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BA Linguistics and Japanese

Year of entry: 2021

Course unit details:
Buddhism in Japan

Unit code JAPA33082
Credit rating 20
Unit level Level 3
Teaching period(s) Semester 2
Offered by Japanese Studies
Available as a free choice unit? Yes

Overview

The course will begin by outlining some of the main themes of Buddhism from its origins until the time it entered Japan. It will then examine key Buddhist sectarian traditions and teachings, and look at how these sectarian traditions interacted with state and society, discuss the role of charismatic and ascetic figures in the spreading and promotion of a popular, faith-oriented folk Buddhism and examine the main areas of popular practice that have been associated with and used by Buddhist temples in historical and modern contexts in Japan.  Finally it will assess the problems faced by Buddhism since 1945, discuss the various ways in which Buddhist institutions and individual priests are seeking to re-contextualise the tradition in line with modernity and changing circumstances, and will examine how this is impacting on, and is likely to affect, Buddhism in the longer term.

Aims

•    To provide students with a knowledge of the ways in which Buddhism has developed in Japan, especially in the modern (i.e. Meiji Restoration onwards) period and in conjunction with the processes of modernity and the rise of the modern state.  
•    to provide an understanding of Buddhism’s relationships with other religious traditions, its impact on Japanese culture,  its sectarian manifestations,  its popular realms of practice, and its various social roles in pre-modern and modern Japan.
•    to provide students with an awareness of the problems faced by Buddhism in the late 20th/early 21st centuries,  the ways in which Buddhist institutions are facing these problems, and the implications this has for Buddhism as a religious entity in Japan and beyond. 

Knowledge and understanding

•    Gain a good knowledge and critical understanding of the main topics concerning the cultural history of Buddhism in Japan, especially in the modern era.
•    Gain an understanding of the continuities and discontinuities between modern and pre-modern Buddhism in Japan.

Intellectual skills

•    Broaden intellectual interests and nurture cultural awareness for areas beyond English-speaking countries.
•    Read critically: evaluating information using critical and analytical thinking and judgment
•    Write analytically: gain exposure and practice in appropriate presentation and written skills related to a discipline or profession

Practical skills

•    Construct ideas and arguments from own research and apply knowledge to finding solutions to authentic real world problems.
•    Improve basic skills for academic writing, in particular reviewing academic literature.
•    Improve presentation skills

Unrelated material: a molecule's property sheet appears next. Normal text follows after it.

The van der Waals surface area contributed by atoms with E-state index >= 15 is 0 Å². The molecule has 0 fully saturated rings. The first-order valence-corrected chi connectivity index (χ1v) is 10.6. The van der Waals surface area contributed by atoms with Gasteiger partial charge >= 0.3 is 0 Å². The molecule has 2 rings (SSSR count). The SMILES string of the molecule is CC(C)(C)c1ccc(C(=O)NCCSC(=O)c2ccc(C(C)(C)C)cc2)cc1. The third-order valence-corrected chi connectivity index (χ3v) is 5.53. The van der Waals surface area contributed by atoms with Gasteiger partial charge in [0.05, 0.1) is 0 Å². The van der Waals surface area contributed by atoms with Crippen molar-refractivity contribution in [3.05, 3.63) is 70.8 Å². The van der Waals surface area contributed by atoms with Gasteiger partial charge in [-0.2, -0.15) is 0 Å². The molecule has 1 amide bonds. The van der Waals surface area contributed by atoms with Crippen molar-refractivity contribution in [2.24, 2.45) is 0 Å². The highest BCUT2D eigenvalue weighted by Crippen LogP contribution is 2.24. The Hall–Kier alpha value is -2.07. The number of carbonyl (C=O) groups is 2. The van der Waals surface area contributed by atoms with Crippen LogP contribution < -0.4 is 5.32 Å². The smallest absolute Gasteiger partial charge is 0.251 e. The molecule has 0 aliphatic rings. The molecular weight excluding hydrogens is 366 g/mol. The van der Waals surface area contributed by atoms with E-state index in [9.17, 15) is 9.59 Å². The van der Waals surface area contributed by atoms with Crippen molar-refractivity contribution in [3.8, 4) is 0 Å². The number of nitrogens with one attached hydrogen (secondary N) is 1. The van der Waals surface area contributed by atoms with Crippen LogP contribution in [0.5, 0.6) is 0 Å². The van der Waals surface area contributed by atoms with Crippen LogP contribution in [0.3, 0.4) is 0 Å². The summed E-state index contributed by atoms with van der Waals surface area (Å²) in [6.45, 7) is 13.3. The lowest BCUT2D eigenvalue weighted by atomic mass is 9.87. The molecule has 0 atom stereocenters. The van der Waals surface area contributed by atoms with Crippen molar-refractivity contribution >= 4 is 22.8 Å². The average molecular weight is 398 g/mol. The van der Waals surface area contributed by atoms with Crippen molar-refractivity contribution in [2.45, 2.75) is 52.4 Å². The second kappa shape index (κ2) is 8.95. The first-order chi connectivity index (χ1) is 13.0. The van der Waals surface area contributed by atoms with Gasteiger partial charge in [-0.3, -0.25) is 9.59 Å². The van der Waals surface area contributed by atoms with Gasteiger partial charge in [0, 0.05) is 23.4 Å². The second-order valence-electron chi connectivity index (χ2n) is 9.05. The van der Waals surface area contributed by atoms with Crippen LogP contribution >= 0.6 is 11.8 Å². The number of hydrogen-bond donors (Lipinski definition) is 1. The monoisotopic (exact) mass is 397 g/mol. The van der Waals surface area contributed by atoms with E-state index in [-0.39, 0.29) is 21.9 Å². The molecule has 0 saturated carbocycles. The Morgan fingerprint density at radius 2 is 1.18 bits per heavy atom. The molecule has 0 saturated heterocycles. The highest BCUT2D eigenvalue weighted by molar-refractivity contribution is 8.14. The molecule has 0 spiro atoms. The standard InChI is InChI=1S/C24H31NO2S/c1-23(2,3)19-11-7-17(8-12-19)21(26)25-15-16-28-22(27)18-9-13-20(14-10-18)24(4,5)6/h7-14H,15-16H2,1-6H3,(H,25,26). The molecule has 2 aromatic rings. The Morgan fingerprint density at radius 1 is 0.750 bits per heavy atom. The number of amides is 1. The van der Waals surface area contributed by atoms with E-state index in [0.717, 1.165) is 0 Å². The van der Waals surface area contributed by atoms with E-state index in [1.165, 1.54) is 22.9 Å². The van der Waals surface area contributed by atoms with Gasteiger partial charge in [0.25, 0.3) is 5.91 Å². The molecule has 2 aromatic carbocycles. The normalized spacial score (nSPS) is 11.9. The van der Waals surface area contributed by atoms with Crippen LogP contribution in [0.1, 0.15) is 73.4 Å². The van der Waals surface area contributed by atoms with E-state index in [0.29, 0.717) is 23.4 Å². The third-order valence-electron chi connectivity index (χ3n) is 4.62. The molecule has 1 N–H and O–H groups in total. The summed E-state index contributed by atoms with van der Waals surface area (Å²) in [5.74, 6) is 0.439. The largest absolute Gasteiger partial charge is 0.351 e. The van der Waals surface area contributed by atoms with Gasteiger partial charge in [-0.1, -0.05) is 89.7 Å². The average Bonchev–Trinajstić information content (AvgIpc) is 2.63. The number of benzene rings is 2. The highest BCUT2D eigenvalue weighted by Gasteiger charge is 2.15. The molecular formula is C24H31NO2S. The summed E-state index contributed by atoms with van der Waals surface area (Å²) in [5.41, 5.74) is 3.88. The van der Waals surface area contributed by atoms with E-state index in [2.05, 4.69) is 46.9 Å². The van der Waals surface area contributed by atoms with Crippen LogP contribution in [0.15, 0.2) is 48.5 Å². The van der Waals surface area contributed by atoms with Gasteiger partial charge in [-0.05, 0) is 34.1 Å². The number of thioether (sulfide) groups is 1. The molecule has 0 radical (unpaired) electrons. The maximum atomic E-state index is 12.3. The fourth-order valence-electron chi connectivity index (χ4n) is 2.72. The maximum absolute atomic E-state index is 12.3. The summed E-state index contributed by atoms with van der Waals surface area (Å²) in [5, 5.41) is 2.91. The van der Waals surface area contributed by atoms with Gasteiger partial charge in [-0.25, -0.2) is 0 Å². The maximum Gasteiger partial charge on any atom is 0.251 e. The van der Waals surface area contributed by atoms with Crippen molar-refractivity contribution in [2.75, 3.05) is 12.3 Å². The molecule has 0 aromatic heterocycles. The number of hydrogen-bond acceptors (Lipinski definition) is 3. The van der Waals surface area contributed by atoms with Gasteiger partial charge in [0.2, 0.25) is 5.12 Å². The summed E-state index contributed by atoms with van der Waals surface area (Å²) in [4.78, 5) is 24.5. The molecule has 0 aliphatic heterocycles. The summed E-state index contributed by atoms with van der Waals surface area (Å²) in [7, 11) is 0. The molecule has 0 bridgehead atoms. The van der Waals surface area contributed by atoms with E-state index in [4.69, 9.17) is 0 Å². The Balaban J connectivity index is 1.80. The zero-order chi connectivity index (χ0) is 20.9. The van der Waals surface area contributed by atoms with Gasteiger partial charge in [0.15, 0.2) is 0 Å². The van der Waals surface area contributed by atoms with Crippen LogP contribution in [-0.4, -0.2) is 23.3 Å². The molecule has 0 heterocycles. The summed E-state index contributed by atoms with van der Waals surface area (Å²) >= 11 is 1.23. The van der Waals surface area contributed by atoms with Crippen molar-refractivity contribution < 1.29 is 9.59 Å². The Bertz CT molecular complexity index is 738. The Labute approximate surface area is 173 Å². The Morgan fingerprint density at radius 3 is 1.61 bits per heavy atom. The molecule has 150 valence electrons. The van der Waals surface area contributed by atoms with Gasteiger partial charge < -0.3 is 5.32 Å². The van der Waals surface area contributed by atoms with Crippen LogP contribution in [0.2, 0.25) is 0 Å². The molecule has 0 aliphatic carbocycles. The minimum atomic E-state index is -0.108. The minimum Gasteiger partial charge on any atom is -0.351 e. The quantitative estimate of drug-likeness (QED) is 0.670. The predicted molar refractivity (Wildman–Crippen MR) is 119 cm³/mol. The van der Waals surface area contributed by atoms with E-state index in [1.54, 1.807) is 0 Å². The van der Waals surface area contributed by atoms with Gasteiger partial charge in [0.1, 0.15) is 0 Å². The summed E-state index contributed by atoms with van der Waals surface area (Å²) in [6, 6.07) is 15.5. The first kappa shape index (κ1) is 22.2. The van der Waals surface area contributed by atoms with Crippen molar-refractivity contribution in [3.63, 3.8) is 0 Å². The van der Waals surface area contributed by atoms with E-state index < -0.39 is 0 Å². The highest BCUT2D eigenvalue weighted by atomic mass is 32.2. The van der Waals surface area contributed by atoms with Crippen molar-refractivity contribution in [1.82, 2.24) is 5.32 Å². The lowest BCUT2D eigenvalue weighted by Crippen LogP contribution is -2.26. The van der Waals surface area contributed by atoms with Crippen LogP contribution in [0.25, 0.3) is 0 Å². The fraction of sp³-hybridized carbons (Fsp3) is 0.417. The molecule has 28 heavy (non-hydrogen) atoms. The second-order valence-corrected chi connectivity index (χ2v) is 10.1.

Transferable skills and personal qualities

•    Develop personal qualities of independence of mind in order to make ethical judgments.
•    Develop awareness that will enable students to confront their own values as global citizens

 

Employability skills

Analytical skills
Students taking this unit will be able to analyse and evaluate both existing literature on the material studied and the primary set materials themselves. Above all, committed students will emerge from this course unit with an advanced capacity to think critically, i.e. knowledgeably, rigorously, confidently and independently.
Project management
Students taking this unit will be able to work towards deadlines, work independently and to manage their time effectively.
Research
Students on this unit will be required to digest, summarise and present large amounts of information. They are encouraged to enrich their responses and arguments with a wide range of further reading.
Written communication
Students on this unit will develop their ability to communicate a coherent and critical argument of depth and complexity in written form and to write in a way that is lucid, precise and compelling. The will also present their findings orally and develop their ability to address questions in interviews.

Assessment methods

Class Presentation     20%

Essay                         40%

Exam                          40%

 

 

Feedback methods

Feedback method Formative or Summative
Feedback on essay plan and oral presentation Summative
Written feedback for oral presentation Summative
Written feedback for essay Summative
Additional one-to-one feedback (during the consultation hour or by making an appointment) Formative
Written feedback for final exam Summative

 

Recommended reading

  1. Ambros, Barbara Women in Japanese Religions. (New York and London: New York University Press, 2015), 
  2. Covell, Stephen G.    Japanese Temple Buddhism: Worldliness in a Religion of Renunciation (University of Hawaii Press)
  3. Rowe, Mark Bonds of The Dead: Temples, Burial and the Transformation of Contemporary Japanese Buddhism (Hawai‘i University press 2011)
  4. Starling, Jessica, Guardians of the Buddha’s Home: Domestic Religion in the Contemporary J¿do Shinsh¿ (University of Hawai’i Press, 2019), 
  5. Thomas, Jolyon B. Drawing on Tradition: Manga, Anime, and Religion in Contemporary Japan (Hawai‘i University press 2012)
  6. William E. Deal, Brian Ruppert, A Cultural History of Buddhism (Wiley, 2015)
  7. Williams, Duncan R. The Other side of Zen. A social History of S¿t¿ Zen Buddhism in Tokugawa Japan. (Princeton University press, 2005)

Study hours

Scheduled activity hours
Lectures 22
Seminars 11
Independent study hours
Independent study 167

Teaching staff

Staff member Role
Erica Baffelli Unit coordinator

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